When Strict isn't strict Enough

by chromatic

One of the weirdest portability problems I've ever encountered is dealing with platforms with case-insensitive filesystems. Files I expected to be there mysteriously weren't. Files I didn't expect to be there mysteriously were.

Case-sensitivity in programming languages confuses novices too, especially on insensitive platforms. The capitalization of certain words matters within the language where it doesn't on the filesystem.

Usually that only leads to mysterious error messages. Though a novice may not know enough about the language to decipher the message yet, there's no silent failure. Unfortunately, there's a case in Perl where there are silent failures: pragmata.


6 Comments

Vance Dubberly
2007-04-17 14:25:44
Plain and simple, the interpreter should be checking the package name when it imports the Module. In the meantime a variant of Abigail's solution should be put into the strict.pm and any other module. Only the message should be very abusive and make the idiot who typed "use Strict" cry. :) There are legitimate mistakes and there are retarded mistakes, programmers should always assume case sensitivity, so this mistake is retarded.
chromatic
2007-04-17 14:38:45
@Vance, there are legitimate reasons to have the package name not match the file name... at least in any way that static analysis can detect.


I agree that assuming case insensitivity is a mistake, but I'm not sure how a novice programmer can intuit that case matters without guidance (and abusive error messages aren't the way to go).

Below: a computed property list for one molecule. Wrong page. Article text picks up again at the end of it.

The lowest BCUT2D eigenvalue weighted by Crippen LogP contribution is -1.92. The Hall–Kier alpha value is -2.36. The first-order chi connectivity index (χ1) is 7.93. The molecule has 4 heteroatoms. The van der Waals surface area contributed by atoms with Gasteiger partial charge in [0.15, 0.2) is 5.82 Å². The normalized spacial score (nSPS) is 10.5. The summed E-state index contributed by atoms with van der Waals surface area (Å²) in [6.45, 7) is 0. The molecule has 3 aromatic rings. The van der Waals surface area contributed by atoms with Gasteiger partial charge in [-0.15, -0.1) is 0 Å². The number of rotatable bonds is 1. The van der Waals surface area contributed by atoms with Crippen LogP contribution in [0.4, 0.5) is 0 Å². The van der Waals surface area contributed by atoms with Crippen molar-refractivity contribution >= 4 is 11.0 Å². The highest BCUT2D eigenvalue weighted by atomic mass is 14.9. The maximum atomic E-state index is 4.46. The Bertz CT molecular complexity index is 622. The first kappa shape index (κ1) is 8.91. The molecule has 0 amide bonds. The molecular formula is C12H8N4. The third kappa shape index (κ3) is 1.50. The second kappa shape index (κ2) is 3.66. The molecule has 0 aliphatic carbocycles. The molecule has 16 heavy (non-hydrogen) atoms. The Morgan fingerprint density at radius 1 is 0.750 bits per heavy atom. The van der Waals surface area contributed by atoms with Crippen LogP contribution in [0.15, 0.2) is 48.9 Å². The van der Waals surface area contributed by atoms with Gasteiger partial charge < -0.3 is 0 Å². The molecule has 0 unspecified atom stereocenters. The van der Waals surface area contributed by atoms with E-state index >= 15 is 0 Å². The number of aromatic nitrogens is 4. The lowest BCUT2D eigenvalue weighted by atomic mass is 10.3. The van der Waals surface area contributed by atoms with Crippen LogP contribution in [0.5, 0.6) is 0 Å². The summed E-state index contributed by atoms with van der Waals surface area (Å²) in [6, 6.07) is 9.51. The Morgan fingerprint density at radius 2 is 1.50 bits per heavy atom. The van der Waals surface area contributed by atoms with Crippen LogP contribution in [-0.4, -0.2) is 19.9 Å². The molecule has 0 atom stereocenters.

Jeff Kirkland
2007-04-18 05:35:51
I have to agree with chromatic in that the abusive error messages would cause more grief than be of help. This is another case for having each and every Perl book start off with he same note: always "use strict" and "use warnings" (or the -w switch).


A number of us are Unix geeks, but there are unfortunately an increasing number of novice coders out there who are and have always been on a case-insensitive system, such as Windows. I remember when I first started in Unix (some 10 years ago) and it took me a little bit to get used to the case sensitivity, but having to deal with it on a daily basis made it come quicker to me.
All in all, using warnings is probably the best solution, but with an error message that makes sense, even for a novice. We want to encourage people to code in Perl, not discourage them. :-)

Robert
2007-04-18 11:28:03
If we are talking about *just* solving the "use Strict" vs "use strict" then I agree mostly with Vance. If you try to solve it beyond that case (no pun intended) then you have to think a little harder about the whole thing.
Vance Dubberly
2007-04-19 11:25:46
I was of course being a little silly to illustrate a point. Hand holding novices doesn't do anybody any good. It creates the expectation in them that they can screw up and the language will figure out what they meant. While the language can figure it out, it comes at a cost. Namely more bugs, and more clock ticks.
Michael
2007-06-19 16:17:59
Does anyone really have a problem with this? When I learned Perl, the book and all of its examples had "use strict;", so why would anyone even think of capitalizing it in the first place.


More importantly though, it is probably a bad idea to have any identifiers (data, subroutines, module names) that vary only in case. Even an experience programmer for whom case-sensitivity is natural can forget the right case and type an identifier wrong. And it is confusing and hard to "speak out."


This probably all belongs in some 'lint' like pre-processor.